DIY Car Washing - Six Reasons You're Doing it WRONG
If your ride is covered with enough mud, dust and pollen to render it unrecognizable, it's time to sling some suds. But if you're like most American car owners, there's a little something you should know. Chances are if you're going the DIY route to get your car looking like the showroom sparkler it was when you bought it, you're doing it wrong.
E3 Spark Plugs offers a few common car washing missteps and tips to fix them:
- You're washing your car with the same stuff that cleans your dishes. WRONG! Dishwashing detergent is simply too harsh and can damage your ride's paint job. Use a cleaner formulated specifically for washing vehicles instead.
- You use a plain ol' sponge or washcloth to wash and dry your car. WRONG! Sponges won't sufficiently grip dirt and grime, and both sponges and plain washcloths can scratch your paint job. Opt for microfiber washcloths and microfiber towels instead. They're less harsh but get the job done.
- You use one bucket. WRONG! Fill one bucket with warm, soapy water, and another with plain water. Dip your microfiber cloth in the sudsy bucket, wash a section of your car, then rinse it out in the plain water bucket. This keeps all the dirt and grime you just pulled off your car from mucking up your suds and defeating your whole purpose.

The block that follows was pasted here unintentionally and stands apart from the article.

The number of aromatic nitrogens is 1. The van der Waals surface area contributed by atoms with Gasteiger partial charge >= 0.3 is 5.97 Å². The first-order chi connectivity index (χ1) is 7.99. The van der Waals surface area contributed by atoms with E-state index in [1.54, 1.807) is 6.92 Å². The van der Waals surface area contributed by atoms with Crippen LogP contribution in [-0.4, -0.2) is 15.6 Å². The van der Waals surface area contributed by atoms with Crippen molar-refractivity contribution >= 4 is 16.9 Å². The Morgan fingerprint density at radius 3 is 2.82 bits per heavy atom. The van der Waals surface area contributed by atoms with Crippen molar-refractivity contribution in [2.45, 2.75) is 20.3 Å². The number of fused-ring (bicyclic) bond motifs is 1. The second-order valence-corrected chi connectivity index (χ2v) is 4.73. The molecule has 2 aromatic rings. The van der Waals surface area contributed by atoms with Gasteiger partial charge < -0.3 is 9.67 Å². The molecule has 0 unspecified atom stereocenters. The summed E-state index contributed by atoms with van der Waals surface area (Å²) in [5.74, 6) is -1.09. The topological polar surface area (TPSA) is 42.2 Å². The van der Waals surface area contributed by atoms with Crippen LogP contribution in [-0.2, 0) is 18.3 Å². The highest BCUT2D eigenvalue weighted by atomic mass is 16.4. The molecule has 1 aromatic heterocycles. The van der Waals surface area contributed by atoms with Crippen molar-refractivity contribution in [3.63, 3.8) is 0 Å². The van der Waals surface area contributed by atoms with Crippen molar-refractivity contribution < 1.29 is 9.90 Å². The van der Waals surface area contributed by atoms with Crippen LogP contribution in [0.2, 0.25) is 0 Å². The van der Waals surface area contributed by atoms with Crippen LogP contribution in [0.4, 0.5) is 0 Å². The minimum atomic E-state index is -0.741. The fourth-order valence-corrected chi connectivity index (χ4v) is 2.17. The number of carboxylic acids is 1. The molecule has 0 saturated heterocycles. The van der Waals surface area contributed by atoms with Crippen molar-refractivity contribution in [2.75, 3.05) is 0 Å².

- You clean your wheels and tires first. WRONG! Wheels and tires typically are the dirtiest part of your ride, so clean them last to keep from mucking up your suds and rinsing water.
- You wet and rinse your car off wherever the hose hits first. WRONG! When first wetting your car and when rinsing suds, start at the top and let gravity do its thing. Otherwise, you'll need multiple rinses to avoid missing a spot.
- You wash your entire car before rinsing it. WRONG! Keep your car wet the entire time to avoid dried suds, soap scum and water spots. Clean a section, then rinse the whole car, clean another section and rinse the whole car again. Repeat until you're done with all sections.
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